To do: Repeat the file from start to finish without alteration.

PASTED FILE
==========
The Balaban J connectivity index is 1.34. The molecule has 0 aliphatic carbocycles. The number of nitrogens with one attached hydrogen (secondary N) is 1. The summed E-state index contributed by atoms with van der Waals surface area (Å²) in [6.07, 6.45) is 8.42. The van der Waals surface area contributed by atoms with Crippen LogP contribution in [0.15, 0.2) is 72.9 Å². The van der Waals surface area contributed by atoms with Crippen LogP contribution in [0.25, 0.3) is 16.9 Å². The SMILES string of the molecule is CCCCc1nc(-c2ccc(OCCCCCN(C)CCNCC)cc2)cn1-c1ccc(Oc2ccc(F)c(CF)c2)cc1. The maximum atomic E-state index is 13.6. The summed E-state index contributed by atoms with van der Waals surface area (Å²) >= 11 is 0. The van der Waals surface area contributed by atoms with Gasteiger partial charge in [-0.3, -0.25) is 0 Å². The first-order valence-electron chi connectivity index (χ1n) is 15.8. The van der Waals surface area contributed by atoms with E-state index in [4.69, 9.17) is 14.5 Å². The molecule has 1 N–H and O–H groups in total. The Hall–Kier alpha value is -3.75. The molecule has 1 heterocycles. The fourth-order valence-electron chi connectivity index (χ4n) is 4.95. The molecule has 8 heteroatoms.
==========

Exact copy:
The Balaban J connectivity index is 1.34. The molecule has 0 aliphatic carbocycles. The number of nitrogens with one attached hydrogen (secondary N) is 1. The summed E-state index contributed by atoms with van der Waals surface area (Å²) in [6.07, 6.45) is 8.42. The van der Waals surface area contributed by atoms with Crippen LogP contribution in [0.15, 0.2) is 72.9 Å². The van der Waals surface area contributed by atoms with Crippen LogP contribution in [0.25, 0.3) is 16.9 Å². The SMILES string of the molecule is CCCCc1nc(-c2ccc(OCCCCCN(C)CCNCC)cc2)cn1-c1ccc(Oc2ccc(F)c(CF)c2)cc1. The maximum atomic E-state index is 13.6. The summed E-state index contributed by atoms with van der Waals surface area (Å²) >= 11 is 0. The van der Waals surface area contributed by atoms with Gasteiger partial charge in [-0.3, -0.25) is 0 Å². The first-order valence-electron chi connectivity index (χ1n) is 15.8. The van der Waals surface area contributed by atoms with E-state index in [4.69, 9.17) is 14.5 Å². The molecule has 1 N–H and O–H groups in total. The Hall–Kier alpha value is -3.75. The molecule has 1 heterocycles. The fourth-order valence-electron chi connectivity index (χ4n) is 4.95. The molecule has 8 heteroatoms.